Mission, ethos, core values--however you choose to label it, the why of starting a business is just as important as the what, especially to prospective employees.

A mission statement informs the public of your organization's reason for being. But these few sentences also need to be powerful enough to catch the attention of potential job applicants.

To attract the right talent, your mission needs to transcend the banal 9-to-5 "jobspeak" and instead tap into applicants' emotional cores, explaining how they'll be contributing to the greater good.

Read on to learn how the importance of your mission translates to bringing in more applicants and how to hire people whose values align with yours.

A new generation of workers

Before we dive in, it's important to note the realities of the evolving workforce. Workers no longer view jobs as a means to an end. Instead of just moving the needle, they want to feel like they're making a difference, and one way they achieve this is by working for a company that aligns with a social cause.

These altruistic ambitions benefit the company, too. Workers who believe in an organization's purpose are more likely to be engaged and collaborative, which can directly affect the organization's productivity, profitability, and growth. Major brands like General Electric and Johnson & Johnson have worked social causes into their missions, while companies like Toms were born from the desire to help global grassroots campaigns like the Covid-19 Giving Fund and Black Lives Matter.

Take these societal shifts into account when envisioning not only your mission but also the culture you want to create.

Start with a statement

When reflecting on the company's mission as it relates to future hires, ask yourself the following:

  • What types of applicants are we trying to attract?
  • What values do we want our workers to share with us?
  • Where do we see the organization going in the future?
  • How can our mission appeal to a wide audience while also targeting a like-minded pool of applicants?
  • How does our mission relate to our product and our overall values and goals?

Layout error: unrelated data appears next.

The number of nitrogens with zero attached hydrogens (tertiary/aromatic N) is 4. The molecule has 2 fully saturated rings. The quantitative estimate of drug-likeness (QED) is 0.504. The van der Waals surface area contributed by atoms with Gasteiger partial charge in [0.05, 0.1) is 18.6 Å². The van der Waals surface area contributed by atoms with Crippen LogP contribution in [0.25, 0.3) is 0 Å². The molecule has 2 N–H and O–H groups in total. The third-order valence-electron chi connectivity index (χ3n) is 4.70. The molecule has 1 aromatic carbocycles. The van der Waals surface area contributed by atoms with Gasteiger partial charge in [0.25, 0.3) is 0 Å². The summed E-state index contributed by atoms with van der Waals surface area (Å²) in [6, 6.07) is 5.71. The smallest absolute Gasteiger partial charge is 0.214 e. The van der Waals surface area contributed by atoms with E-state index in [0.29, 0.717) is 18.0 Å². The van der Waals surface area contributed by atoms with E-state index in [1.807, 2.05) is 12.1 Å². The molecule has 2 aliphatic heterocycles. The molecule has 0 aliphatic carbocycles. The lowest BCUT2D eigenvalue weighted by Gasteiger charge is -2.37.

The answers to these questions will help you draw connections between your mission and your desired applicant profile.

Niche mission, broad appeal

Your mission may end up being slightly narrower, but it still needs to have far-reaching relatability in order to attract more applicants. The key is to find the right niche-to-universality ratio.

Of course, you'll want to attract applicants who support the organization's vision and who will bring passion-driven enthusiasm to their day-to-day duties, but you also want your mission to be broad enough to appeal to those with different viewpoints. These candidates are just as valuable and can help you build a well-rounded, profitable company.

According to a study, companies with diverse staff are 70 percent more likely to reach new markets and rake in revenue that is 19 percent higher than companies that have a more monolithic staff.

Look beyond the hard skills

Even if an applicant's experience doesn't mirror the job description, eager employees who are enthusiastic about your mission bring a unique energy and sometimes a different point of view to their new teams. Make it clear in your job description that even those with differing job experience and skills should apply.

Applicants who align with the mission and vision of your organization are more likely to feel passionate about what they do, and therefore make more productive and more engaged workers compared with those who are just there for the paycheck. A study from Oxford University's Saïd School of Business revealed workers who reported feeling happy at their jobs were 13 percent more productive.

Passionate employees also feel more satisfied at work, which can lead to lower rates of absenteeism. A paper by Michael F. Steger, a Colorado State University psychology professor, revealed that employees who felt their jobs were meaningful were less likely to be absent from work.

Mission: Possible

Your job description may be an applicant's first exposure to your company, so it's your shot to impress and inspire them to want to learn more and eventually join your team.

Mince and repurpose pieces of your mission statement and add these bits to your job descriptions. Explore how each position can fulfill the greater mission of the company and make this explicit on the job post. From this, applicants can get an idea of how they'll be contributing to the overarching cause.

An entrepreneur's to-do list is an endless stream of tasks like the above, but managing these on the front end will help ensure you build a team that's in it for the long haul.